July 25, 2016 by Canadian Underwriter
Uneven distribution of disaster events in Canada means the federal government should rethink its current approach to disaster response and recovery, including reinstating Ottawa’s share of disaster-related costs, suggest Canada’s Premiers, who Friday wrapped their 2016 Summer Meeting in Whitehorse.
“Premiers agreed that the federal government’s current approach to disaster response and recovery does not stabilize impacted jurisdictions or address the increasing frequency of extreme weather events related to climate change, such as wildland fires and floods,” notes a statement from Canada’s Premiers.
“Recent events across Canada have underscored the need for strong and co-ordinated systems for disaster mitigation, preparedness, response and recovery,” the premiers report.
“Premiers discussed the need for the federal government to recommit to its critical and stabilizing role in these areas,” they add.
Changes to Ottawa’s Disaster Financial Assistance Arrangements last year “substantially reduced the federal government’s share of disaster-related costs, offloading these onto individuals, provinces and territories,” the statement emphasizes. In response, the premiers urge Ottawa to do the following:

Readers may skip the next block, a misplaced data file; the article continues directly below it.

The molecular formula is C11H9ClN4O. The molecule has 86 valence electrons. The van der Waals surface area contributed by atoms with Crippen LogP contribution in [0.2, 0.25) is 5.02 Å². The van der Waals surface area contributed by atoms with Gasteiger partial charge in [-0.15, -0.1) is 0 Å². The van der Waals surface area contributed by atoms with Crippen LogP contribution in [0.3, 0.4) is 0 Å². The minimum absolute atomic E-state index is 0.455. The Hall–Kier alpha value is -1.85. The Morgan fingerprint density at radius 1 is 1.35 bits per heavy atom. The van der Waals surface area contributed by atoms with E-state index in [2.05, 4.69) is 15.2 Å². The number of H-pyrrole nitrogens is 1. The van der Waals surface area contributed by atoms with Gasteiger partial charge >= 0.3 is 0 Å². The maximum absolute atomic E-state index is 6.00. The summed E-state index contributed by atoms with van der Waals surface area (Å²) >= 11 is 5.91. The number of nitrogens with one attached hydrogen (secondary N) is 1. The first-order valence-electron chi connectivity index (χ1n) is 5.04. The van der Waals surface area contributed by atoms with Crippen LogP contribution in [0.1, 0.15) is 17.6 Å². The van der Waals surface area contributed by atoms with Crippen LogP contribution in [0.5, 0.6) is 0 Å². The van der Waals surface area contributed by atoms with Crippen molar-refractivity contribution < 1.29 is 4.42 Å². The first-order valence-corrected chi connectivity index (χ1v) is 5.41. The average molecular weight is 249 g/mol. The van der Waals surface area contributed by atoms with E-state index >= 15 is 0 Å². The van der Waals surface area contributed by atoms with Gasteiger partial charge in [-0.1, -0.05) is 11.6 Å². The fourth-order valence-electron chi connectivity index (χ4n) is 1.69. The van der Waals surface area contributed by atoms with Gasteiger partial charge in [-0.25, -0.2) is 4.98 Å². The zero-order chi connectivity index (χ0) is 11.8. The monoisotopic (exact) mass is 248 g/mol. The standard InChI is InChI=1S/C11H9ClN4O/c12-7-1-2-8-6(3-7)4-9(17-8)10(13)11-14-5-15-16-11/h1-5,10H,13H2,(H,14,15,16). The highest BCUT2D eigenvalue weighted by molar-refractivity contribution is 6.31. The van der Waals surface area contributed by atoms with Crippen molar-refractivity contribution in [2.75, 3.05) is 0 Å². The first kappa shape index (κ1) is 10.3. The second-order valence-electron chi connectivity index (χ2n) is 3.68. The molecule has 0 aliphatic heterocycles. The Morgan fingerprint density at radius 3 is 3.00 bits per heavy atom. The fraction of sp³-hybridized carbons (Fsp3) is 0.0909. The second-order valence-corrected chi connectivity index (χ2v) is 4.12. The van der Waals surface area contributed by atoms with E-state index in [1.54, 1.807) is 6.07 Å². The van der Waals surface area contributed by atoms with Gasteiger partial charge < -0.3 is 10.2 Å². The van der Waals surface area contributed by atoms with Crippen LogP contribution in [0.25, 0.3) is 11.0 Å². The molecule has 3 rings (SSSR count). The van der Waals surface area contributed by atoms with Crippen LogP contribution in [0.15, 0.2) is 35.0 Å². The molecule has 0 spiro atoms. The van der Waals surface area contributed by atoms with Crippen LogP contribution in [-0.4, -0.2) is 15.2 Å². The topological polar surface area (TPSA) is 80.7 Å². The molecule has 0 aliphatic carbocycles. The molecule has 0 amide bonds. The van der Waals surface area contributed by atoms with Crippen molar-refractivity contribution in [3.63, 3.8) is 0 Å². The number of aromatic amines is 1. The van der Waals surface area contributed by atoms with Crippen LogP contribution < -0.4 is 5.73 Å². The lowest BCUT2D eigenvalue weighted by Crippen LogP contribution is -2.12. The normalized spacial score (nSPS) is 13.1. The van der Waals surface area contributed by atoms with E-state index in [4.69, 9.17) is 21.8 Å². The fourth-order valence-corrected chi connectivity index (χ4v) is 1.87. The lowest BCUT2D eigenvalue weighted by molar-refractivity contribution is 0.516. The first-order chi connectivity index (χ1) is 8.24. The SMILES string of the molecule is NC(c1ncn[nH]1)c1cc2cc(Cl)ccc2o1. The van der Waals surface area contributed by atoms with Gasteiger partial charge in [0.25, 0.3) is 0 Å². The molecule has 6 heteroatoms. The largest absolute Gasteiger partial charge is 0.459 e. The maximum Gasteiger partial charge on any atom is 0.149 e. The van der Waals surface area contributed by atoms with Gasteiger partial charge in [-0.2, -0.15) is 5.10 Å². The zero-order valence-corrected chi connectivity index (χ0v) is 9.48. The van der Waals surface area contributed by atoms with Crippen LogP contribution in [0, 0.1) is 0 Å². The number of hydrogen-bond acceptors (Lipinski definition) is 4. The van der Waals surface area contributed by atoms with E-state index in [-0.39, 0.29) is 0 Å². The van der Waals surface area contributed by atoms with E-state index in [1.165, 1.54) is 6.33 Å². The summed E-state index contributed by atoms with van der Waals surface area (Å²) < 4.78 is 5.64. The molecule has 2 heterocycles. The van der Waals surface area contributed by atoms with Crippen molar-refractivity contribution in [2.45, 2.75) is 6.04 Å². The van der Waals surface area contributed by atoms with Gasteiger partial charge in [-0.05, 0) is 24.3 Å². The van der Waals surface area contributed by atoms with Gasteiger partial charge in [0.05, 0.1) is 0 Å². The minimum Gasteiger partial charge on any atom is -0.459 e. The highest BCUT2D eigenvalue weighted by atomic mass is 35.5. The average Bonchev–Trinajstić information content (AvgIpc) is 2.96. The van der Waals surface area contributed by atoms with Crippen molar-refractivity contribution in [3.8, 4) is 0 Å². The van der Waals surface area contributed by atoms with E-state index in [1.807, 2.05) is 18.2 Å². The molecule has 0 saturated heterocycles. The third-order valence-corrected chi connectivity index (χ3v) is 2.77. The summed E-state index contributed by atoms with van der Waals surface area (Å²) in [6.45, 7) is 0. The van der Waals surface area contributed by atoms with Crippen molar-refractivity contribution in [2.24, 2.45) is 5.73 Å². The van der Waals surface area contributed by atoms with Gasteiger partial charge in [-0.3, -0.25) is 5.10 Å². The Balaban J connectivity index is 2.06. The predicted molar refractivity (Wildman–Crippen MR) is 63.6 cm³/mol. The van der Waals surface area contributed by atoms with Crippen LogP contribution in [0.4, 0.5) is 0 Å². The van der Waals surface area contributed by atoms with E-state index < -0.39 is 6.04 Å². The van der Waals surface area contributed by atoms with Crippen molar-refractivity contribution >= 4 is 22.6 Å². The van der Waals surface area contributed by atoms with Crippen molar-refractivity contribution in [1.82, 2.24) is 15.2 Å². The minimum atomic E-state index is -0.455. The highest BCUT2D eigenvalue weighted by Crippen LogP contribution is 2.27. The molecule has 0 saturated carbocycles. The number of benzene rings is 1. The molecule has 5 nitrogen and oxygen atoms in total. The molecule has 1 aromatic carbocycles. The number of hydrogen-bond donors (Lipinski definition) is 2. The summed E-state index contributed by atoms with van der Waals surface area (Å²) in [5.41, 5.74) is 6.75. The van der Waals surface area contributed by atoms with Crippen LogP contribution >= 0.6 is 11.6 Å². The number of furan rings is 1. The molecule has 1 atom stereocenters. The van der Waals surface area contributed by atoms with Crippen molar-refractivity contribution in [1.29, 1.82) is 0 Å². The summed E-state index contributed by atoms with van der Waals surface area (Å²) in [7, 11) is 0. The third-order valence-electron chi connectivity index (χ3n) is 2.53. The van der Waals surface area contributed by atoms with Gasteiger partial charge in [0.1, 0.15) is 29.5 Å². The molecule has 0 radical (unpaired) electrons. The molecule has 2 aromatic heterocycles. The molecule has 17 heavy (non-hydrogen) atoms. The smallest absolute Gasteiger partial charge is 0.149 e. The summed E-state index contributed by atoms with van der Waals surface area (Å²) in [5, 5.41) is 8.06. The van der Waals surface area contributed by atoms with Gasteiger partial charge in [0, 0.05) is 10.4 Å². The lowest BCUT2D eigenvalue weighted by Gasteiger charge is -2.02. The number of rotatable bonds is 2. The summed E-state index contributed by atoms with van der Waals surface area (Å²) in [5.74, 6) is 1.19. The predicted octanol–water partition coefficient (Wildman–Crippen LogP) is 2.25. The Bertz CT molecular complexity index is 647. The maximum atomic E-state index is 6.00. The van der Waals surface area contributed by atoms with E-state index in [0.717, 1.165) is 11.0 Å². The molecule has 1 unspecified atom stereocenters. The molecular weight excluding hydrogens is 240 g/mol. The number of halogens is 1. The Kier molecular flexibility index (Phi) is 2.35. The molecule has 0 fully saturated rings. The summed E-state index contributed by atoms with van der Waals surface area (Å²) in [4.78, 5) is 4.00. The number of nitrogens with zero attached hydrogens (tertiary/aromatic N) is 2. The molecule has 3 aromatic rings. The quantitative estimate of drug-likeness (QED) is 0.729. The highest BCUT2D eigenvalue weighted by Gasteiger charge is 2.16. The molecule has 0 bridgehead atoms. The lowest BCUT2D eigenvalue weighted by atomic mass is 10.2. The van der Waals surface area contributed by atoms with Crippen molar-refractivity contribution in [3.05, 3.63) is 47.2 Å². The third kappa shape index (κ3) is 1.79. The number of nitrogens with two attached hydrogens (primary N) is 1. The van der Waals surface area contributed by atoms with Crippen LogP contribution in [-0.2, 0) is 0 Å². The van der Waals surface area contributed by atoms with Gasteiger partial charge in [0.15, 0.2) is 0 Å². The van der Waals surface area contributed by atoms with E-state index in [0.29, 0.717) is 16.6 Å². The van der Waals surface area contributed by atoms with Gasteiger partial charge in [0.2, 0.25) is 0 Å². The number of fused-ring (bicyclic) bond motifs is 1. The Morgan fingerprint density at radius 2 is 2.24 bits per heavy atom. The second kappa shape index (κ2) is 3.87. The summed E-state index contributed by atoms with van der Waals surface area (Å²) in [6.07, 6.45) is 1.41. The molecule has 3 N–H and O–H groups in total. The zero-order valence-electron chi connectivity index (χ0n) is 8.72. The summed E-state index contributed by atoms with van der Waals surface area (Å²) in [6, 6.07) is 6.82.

With an eye to prevention, the premiers are calling on the federal government to increase its financial commitment to preventing disasters through the National Disaster Mitigation Program and to expand the scope to cover other catastrophic events. These would include wildland fires, ice storms and landslides.
The current commitment of “$40 million a year for five years for the whole country is not adequate to meet major high-priority flood protection needs across Canada,” the premiers emphasize.
In addition, the premiers called on Ottawa to bolster its existing disaster mitigation efforts by contributing significant new funding for the implementation of the Canadian Wildland Fire Strategy.
Part of the strategy’s focus is to foster resilient communities, which premiers support, but add “real progress toward the vision will require enhanced and expanded collaboration and a commitment of resources from all governments.”
Pointing out that clustered events in individual provinces or territories have the potential to put immense strain an individual jurisdiction’s fiscal capacity, the premiers agreed they would direct their ministers responsible for emergency management to “collaborate to develop a new model for disaster response and recovery and to work with the federal government to create a modernized Emergency Management Framework for Canada.”